Ayn Rand, Chapman University and Serial Killer Love
The only photo of Chapman University's Ayn Rand bust found online was copyrighted by the Register, so enjoy this amazing photo illustration.
The Winter 2010 edition of Chapman Now, "a special publication of Chapman Magazine," includes a piece titled "Newest Bust Honors Ayn Rand."
For those unfamiliar with the layout of the private university in Orange, sprinkled around campus are white stands holding bronze busts of famous people who so touched the life of a generous institution donor that the donor paid to place a bust there. Busts can also be found of the generous donors who have buildings named after them on campus, like George Argyros and Arnold Beckman.
The Mother of Objectivism and author of The Fountainhead and Atlas Shrugged "is the 28th notable figure to have a bust dedicated on the campus of Chapman University," reports Chapman Now.
Her bust was unveiled at a Nov. 5 ceremony marking the establishment of the Rebecca and William Dunn Distinguished Chair in Honor of Vernon I. Smith, a Nobel laureate and Chapman professor known worldwide as "the father of experimental economics."
Her likeness joins those of Martin Luther King Jr., Cecil B. DeMille, Ella Fitzgerald, Milton Friedman and George Washington. But it's a good bet Rand is the only Chapman bustee whose first love dismembered little girls (though we have our suspicions about Albert Schweitzer).
"Atlas Shreiked: Ayn Rand's First Love and Mentor Was a Sadistic Serial Killer Who Dismembered Little Girls" is the title of a Feb. 26 post by Mark Ames on The Exiled blog (and, earlier that same day under a different title, on Alternet).
Rand was "[l]iterally a sociopath," writes Ames, pointing to her notebooks in which she "worshiped a notorious serial murderer-dismemberer, and used this killer as an early model for the type of 'ideal man' that Rand promoted in her more famous books."
He intimates that Atlas Shrugged's fictional superhero John Galt was based on this real-life American serial killer, William Edward Hickman, "whose gruesome, sadistic dismemberment of 12-year-old girl named Marion Parker in 1927 shocked the nation."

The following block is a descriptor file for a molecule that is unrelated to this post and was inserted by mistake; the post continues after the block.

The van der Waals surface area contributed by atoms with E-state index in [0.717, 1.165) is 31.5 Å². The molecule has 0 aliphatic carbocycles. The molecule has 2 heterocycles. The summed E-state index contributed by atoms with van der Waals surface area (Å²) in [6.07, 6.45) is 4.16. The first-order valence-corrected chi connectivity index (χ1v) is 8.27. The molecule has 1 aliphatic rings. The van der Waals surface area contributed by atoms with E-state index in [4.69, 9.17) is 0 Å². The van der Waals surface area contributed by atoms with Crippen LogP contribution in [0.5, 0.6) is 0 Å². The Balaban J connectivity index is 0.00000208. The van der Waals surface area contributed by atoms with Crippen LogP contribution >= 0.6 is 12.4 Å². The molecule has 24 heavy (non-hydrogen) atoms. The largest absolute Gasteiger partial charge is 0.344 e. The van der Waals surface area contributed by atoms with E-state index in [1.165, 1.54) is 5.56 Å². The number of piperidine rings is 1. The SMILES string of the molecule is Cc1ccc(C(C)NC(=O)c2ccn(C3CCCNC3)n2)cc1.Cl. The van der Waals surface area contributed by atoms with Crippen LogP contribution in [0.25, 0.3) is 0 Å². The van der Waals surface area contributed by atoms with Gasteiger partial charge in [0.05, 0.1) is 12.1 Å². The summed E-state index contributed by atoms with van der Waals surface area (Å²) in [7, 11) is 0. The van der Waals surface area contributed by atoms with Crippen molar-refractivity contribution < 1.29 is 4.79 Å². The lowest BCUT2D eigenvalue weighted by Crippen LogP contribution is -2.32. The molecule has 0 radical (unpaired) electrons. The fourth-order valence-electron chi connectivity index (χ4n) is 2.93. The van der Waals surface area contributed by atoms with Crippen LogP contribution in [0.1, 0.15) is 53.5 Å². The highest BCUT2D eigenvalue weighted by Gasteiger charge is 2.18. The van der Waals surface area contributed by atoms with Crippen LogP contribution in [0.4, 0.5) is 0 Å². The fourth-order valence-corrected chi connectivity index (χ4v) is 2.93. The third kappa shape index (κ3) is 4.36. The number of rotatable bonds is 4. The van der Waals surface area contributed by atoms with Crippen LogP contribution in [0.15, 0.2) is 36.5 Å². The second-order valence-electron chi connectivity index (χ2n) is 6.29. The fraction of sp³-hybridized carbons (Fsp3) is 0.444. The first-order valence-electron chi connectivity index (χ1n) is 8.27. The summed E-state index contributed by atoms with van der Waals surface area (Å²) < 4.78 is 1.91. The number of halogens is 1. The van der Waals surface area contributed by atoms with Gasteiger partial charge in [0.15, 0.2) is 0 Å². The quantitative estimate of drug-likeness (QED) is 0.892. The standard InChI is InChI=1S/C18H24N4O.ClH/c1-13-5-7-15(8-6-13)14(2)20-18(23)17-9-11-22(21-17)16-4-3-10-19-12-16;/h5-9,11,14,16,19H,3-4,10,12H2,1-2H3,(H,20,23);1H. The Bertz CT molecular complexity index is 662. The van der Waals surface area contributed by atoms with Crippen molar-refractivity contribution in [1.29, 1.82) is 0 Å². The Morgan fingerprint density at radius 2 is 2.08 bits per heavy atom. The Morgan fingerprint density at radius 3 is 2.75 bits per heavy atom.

Rand filled her early notebooks with worshipful praise of Hickman. According to biographer Jennifer Burns, author of Goddess of the Market, Rand was so smitten by Hickman that she modeled her first literary creation--Danny Renahan, the protagonist of her unfinished first novel, The Little Street--on him.
What did Rand admire so much about Hickman? His sociopathic qualities: "Other people do not exist for him, and he does not see why they should," she wrote, gushing that Hickman had "no regard whatsoever for all that society holds sacred, and with a consciousness all his own. He has the true, innate psychology of a Superman. He can never realize and feel 'other people.'"
As Ames notes, that description nearly echoes word for word Rand's later description of Howard Roark, the hero of her novel The Fountainhead.
The Fountainhead is Supreme Court Justice Clarence Thomas' favorite book--he even makes his clerks learn it. Thomas is not alone. As Ames notes, Fountainhead fanatics include Rush Limbaugh, disgraced South Carolina Governor Mark Sanford and "the key architects of America's most recent economic catastrophe," former Fed chairman Alan Greenspan and SEC Commissioner Christopher Cox.
Cox, of course, is a former Newport Beach congressman, Argyros pal and no-doubt future Chapman U bust model.
They and others have helped refine the right-wing elite's distaste for the working poor--as reflected in the current campaign to deny them government healthcare reform--thanks to the me-first-and-only philosophy of Rand, according to Ames.
He expertly uses words and photos to show how Rand is being held up as the guru of "[t]he loudest of all the Republicans, right-wing attack-dog pundits and the Teabagger mobs fighting to kill health care reform and eviscerate 'entitlement programs.'"
He goes so far as to call Rand "the Charlie to the American right-wing's Manson Family."
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